Eyewear and Contacts
Dr. Christine Fazio
Our dispensary offers a wide variety of frame, lens and
contact lens styles and brands. However, not all glasses
or contact lenses are created equal. Some eyeglass lenses
provide clearer vision; some are more scratch or impact
resistant. Contact lenses come in different sizes, shapes and
materials that can provide greater comfort, allow more
oxygen to your eyes, or provide a better fit.
Buying your eyewear from a doctor of optometry will
ensure your glasses and contacts are professionally fitted
to provide optimal vision, comfort and eye health. Contact
lenses that don’t fit correctly, or are not properly used and cared for, can cause
serious damage to your eyes.
Your prescription, is only one piece of information that is used to determine the final composition of, and how well you see with, your new eyewear. During the normal process of selecting and being properly fitted for your new eyeglasses, your optometrist will determine a number of things to make sure your new purchase is properly custom made to give you clear and comfortable vision, while ensuring sure you look great.
Please be aware of the many risks associated with purchasing contact lenses or glasses online. A studyfound that almost half of eyewear ordered online failed at least one parameter of optical or impact testing.Working with your doctor of optometry from the initial optometric eye exam to the final fitting ensures you receive accurate, quality-manufactured eyewear best suited for your eyes and your lifestyle.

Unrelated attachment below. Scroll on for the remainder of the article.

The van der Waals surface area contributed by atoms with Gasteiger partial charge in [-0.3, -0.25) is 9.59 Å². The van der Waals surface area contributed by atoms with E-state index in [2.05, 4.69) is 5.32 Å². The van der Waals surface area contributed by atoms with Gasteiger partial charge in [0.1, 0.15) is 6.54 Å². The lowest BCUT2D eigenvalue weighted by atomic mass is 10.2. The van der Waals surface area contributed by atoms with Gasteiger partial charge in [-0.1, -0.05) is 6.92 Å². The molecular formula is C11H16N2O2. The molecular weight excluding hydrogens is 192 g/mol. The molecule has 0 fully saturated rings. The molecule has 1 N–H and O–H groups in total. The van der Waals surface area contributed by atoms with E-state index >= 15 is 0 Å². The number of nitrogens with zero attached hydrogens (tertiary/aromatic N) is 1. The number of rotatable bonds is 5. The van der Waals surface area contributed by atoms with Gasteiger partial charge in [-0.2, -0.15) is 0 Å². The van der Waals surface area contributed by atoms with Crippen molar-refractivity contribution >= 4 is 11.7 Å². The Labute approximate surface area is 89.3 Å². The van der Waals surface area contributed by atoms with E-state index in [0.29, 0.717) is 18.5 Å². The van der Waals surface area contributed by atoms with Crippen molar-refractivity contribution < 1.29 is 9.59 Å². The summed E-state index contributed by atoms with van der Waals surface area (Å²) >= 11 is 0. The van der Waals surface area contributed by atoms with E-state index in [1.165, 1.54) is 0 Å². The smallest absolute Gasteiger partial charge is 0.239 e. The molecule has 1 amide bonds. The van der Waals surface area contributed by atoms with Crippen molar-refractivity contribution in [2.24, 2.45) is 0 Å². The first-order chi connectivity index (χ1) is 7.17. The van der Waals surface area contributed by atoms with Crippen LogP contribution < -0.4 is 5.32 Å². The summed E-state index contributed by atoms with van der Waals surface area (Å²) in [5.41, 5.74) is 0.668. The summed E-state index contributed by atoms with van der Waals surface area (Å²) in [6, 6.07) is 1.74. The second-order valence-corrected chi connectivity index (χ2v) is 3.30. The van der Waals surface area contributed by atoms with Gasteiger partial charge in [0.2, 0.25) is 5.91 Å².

Buying Contact Lenses Online
Purchasing contact lenses online comes with risks to your vision and eye health. It is important to remember that every contact lens product is unique and designed for a particular purpose. This includes everything from material, curvature, fit, oxygen permeability, deposit resistance, moisture content and lifespan.
Use only the care system recommended by your doctor of optometry. You should see your optometrist yearly to monitor the health of your eyes and receive personal consult on your contact lens needs. This includes seeking immediate care if you experience any discomfort or vision change, and reporting any problems that may arise.